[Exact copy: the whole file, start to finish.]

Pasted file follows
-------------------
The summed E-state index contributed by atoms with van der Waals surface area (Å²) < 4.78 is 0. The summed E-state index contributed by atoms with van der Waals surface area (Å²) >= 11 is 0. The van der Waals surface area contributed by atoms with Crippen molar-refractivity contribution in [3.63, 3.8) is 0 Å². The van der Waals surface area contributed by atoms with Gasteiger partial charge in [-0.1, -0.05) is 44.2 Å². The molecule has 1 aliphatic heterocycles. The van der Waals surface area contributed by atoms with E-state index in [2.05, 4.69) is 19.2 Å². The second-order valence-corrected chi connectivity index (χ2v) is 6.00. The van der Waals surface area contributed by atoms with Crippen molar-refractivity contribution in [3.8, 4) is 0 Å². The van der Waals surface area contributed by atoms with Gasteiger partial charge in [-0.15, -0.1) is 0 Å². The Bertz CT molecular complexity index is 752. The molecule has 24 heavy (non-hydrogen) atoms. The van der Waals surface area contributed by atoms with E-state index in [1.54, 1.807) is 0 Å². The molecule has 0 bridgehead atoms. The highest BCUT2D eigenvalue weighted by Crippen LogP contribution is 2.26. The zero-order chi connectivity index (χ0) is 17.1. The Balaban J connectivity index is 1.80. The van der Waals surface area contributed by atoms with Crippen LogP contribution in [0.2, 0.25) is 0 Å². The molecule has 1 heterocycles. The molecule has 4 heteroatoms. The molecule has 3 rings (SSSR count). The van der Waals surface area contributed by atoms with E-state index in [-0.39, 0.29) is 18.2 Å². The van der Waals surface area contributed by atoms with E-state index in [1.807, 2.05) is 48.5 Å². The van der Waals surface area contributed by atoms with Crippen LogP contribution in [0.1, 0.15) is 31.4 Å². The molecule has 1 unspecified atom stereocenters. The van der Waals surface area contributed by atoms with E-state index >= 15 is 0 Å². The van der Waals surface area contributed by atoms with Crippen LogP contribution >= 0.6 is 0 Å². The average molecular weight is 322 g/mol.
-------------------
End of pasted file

The summed E-state index contributed by atoms with van der Waals surface area (Å²) < 4.78 is 0. The summed E-state index contributed by atoms with van der Waals surface area (Å²) >= 11 is 0. The van der Waals surface area contributed by atoms with Crippen molar-refractivity contribution in [3.63, 3.8) is 0 Å². The van der Waals surface area contributed by atoms with Gasteiger partial charge in [-0.1, -0.05) is 44.2 Å². The molecule has 1 aliphatic heterocycles. The van der Waals surface area contributed by atoms with E-state index in [2.05, 4.69) is 19.2 Å². The second-order valence-corrected chi connectivity index (χ2v) is 6.00. The van der Waals surface area contributed by atoms with Crippen molar-refractivity contribution in [3.8, 4) is 0 Å². The van der Waals surface area contributed by atoms with Gasteiger partial charge in [-0.15, -0.1) is 0 Å². The Bertz CT molecular complexity index is 752. The molecule has 24 heavy (non-hydrogen) atoms. The van der Waals surface area contributed by atoms with E-state index in [1.54, 1.807) is 0 Å². The molecule has 0 bridgehead atoms. The highest BCUT2D eigenvalue weighted by Crippen LogP contribution is 2.26. The zero-order chi connectivity index (χ0) is 17.1. The Balaban J connectivity index is 1.80. The van der Waals surface area contributed by atoms with Crippen LogP contribution in [0.2, 0.25) is 0 Å². The molecule has 1 heterocycles. The molecule has 4 heteroatoms. The molecule has 3 rings (SSSR count). The van der Waals surface area contributed by atoms with E-state index in [-0.39, 0.29) is 18.2 Å². The van der Waals surface area contributed by atoms with E-state index in [1.807, 2.05) is 48.5 Å². The van der Waals surface area contributed by atoms with Crippen LogP contribution in [0.1, 0.15) is 31.4 Å². The molecule has 1 unspecified atom stereocenters. The van der Waals surface area contributed by atoms with E-state index >= 15 is 0 Å². The van der Waals surface area contributed by atoms with Crippen LogP contribution >= 0.6 is 0 Å². The average molecular weight is 322 g/mol.